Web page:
What’s New in Windows 8 for Hyper-V Based Cloud Computing (Part 8) - Hyper-V Networking Features

by [Published on 22 Aug. 2012 / Last Updated on 22 Aug. 2012]

In this article, you learn about new networking features in Windows Server 8 that Hyper-V can leverage to provide high performance and scalable cloud environments.

If you would like to read the other parts in this article series please go to:

Windows Server 2012 and Multi-Tenant Clouds         

Many of the networking features in Windows Server 2012 are critical enablers for the deployment of multi-tenant private and public clouds, as much in terms of functionality as performance. Whether deploying new workloads or migrating existing workloads into a cloud infrastructure, these must be quickly deployed and running in the cloud without the need for extensive network reconfiguration. Once in the cloud, it is also necessary to ensure the secure network isolation of workloads along organizational or individual virtual machines. The cloud infrastructure must also provide a wide array of network technologies to support and scale the workload network performance and adapt to resource requirements changes. Finally, the cloud infrastructure must provide network management tools that integrate seamlessly across the spectrum of workload operations to support flexible and scalable operational models. Windows Server 2012 addresses all these areas, allowing the creation of dynamic and performing cloud infrastructures in a wide range of enterprise scenarios.

Network Virtualization

One of the promises of a cloud infrastructure is the ability to quickly and easily deploy new workloads or migrate workloads running on physical servers or other cloud infrastructures. While a new workload deployment may not pose a great network configuration challenge, the story is a little different when considering the migration of existing workloads running on physical servers or VMs migrated from other cloud infrastructures. Windows Server 2012 addresses this issue with a feature called network virtualization. In a nutshell, network virtualization provides a hypervisor-level mapping between the network address assigned inside a virtual machine (Customer Address or CA) and a unique host-based network address (Provider Address or PA) which is used to route the packets on the physical networks. There are two network virtualization mechanisms supported in Windows Server 2012, namely the Generic Routing Encapsulation (GRE) protocol and IP Rewrite. On the source host, GRE encapsulates the IP packet from the VM containing the source and destination CAs with a new header that uses source and destination PAs to enable routing of the packet through the network fabric. The GRE header provides a key field or Virtual Subnet ID that allows multiple VMs running on a host to share a single PA. This is similar to the use of a VLAN tag to ensure network traffic isolation. The Virtual Subnet ID is represented by a 24 bit identifier that allows more than 16 million unique values. On the destination host, the Virtual Subnet ID along with the PA to CA mapping is used to deliver the packet to the intended VM. The drawback to using GRE is that the physical network components in the underlying infrastructure must support GRE. If not, network offloads technologies will not function, and GRE packets cannot be processed. In the case where host and physical network components do not support GRE, there is the option to use IP Rewrite to leverage network virtualization. In this scenario, the source and destination CAs are replaced with the appropriate PAs based on the information in the mapping table, before placing the packet on the physical network. However, each CA must be associated with a unique PA, negating the advantage of sharing a single PA among multiple VMs.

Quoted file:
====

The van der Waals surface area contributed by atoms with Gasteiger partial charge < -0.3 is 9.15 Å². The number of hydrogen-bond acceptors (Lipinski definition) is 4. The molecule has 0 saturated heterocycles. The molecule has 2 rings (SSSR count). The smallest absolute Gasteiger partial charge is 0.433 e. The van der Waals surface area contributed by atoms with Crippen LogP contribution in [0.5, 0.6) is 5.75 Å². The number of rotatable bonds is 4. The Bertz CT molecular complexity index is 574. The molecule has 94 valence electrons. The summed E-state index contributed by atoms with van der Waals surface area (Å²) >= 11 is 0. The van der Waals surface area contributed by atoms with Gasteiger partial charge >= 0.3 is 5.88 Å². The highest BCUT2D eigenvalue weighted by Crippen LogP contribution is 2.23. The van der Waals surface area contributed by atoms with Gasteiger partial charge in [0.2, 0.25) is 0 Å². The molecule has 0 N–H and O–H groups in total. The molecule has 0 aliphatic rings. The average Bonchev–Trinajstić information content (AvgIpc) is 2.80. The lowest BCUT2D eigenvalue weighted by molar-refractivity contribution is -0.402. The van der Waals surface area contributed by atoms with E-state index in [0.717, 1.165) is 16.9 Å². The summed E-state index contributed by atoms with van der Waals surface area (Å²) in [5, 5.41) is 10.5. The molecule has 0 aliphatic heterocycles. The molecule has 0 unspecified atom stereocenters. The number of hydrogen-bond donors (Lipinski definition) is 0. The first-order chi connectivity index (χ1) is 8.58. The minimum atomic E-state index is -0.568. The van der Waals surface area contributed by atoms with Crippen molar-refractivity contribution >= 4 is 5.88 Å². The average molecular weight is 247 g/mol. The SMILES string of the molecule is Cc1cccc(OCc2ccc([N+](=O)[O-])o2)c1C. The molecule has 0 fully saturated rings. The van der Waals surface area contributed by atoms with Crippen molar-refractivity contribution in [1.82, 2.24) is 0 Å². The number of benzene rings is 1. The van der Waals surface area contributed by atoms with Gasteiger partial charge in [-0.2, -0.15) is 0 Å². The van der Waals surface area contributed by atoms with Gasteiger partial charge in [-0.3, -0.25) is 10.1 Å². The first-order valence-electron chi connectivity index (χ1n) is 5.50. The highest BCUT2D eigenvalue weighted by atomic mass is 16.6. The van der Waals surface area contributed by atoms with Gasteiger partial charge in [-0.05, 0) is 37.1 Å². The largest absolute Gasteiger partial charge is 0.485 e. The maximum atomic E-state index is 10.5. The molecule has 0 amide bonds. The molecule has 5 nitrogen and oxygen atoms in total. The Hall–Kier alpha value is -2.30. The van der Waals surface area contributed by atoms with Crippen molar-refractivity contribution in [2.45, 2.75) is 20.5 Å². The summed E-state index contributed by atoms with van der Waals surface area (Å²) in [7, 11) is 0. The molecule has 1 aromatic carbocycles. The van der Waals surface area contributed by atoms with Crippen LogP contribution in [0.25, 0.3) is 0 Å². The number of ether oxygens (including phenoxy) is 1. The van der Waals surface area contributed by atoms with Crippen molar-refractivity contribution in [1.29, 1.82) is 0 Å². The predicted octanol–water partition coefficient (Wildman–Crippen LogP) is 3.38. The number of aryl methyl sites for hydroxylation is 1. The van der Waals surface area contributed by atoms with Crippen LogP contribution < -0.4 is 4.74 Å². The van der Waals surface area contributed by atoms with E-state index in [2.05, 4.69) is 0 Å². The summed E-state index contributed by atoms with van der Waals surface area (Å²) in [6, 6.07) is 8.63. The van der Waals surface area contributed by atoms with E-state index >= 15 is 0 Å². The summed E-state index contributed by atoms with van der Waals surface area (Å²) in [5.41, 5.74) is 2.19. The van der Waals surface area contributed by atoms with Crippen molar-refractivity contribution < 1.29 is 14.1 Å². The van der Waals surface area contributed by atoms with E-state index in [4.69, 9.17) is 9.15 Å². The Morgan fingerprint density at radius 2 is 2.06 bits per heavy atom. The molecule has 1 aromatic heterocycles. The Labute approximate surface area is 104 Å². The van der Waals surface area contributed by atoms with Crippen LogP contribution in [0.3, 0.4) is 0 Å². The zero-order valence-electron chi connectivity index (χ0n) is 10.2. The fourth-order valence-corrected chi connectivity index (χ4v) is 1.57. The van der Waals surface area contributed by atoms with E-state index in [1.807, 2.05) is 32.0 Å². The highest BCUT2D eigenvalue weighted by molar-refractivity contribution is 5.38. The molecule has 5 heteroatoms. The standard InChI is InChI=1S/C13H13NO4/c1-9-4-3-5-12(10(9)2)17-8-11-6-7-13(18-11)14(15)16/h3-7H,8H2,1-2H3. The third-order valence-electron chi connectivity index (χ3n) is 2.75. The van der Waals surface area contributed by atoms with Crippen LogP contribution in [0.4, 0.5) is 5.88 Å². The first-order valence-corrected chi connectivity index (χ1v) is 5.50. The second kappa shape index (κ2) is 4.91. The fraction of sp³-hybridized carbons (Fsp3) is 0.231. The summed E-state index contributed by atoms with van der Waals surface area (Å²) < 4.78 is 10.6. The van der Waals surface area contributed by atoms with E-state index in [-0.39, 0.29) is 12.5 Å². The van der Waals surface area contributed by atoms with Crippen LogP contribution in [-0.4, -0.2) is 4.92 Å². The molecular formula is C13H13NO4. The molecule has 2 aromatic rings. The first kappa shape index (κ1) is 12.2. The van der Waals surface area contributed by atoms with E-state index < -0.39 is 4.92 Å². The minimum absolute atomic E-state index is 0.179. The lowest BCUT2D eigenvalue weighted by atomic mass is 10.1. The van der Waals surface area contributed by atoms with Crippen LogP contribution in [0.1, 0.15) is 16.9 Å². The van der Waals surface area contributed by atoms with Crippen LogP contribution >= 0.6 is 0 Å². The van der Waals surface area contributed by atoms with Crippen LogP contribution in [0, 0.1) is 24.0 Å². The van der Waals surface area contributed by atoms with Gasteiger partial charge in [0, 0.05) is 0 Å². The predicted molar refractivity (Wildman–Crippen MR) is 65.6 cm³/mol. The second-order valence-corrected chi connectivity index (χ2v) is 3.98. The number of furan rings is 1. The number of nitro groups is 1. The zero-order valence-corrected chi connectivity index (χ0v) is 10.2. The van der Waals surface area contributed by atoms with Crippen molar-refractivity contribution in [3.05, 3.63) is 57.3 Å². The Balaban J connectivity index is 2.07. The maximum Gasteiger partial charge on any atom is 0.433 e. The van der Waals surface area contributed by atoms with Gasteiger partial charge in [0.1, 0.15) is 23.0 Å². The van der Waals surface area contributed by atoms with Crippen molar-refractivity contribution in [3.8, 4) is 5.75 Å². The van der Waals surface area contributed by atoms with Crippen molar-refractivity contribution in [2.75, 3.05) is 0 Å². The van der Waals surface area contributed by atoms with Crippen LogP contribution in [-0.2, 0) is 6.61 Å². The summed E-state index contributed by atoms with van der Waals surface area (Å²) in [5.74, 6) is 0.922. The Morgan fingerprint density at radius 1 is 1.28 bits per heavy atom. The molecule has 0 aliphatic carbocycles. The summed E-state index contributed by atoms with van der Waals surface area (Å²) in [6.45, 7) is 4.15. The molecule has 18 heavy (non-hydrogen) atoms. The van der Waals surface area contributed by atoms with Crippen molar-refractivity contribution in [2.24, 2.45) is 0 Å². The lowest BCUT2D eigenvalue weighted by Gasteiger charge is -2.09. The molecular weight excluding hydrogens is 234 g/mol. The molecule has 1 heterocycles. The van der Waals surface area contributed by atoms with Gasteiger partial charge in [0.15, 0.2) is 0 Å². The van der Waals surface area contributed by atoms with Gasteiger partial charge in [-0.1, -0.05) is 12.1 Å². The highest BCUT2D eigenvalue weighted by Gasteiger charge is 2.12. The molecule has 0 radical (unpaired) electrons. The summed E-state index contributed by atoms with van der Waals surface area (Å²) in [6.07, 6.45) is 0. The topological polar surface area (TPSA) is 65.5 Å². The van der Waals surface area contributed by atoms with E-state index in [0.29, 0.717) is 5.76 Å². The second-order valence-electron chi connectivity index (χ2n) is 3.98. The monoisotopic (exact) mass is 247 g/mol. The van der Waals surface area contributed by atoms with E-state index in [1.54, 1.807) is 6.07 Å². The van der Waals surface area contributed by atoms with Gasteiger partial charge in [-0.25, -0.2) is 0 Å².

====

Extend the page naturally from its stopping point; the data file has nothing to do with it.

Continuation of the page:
Networking Technologies

Following the ease of deployment of workloads in a cloud infrastructure comes the necessity to provide highly scalable and reliable compute, storage, and network performance. Windows Server 2012 delivers high-performance networking for cloud infrastructures through a set of protocols and technologies that address network congestion, quality of service, and network offloads.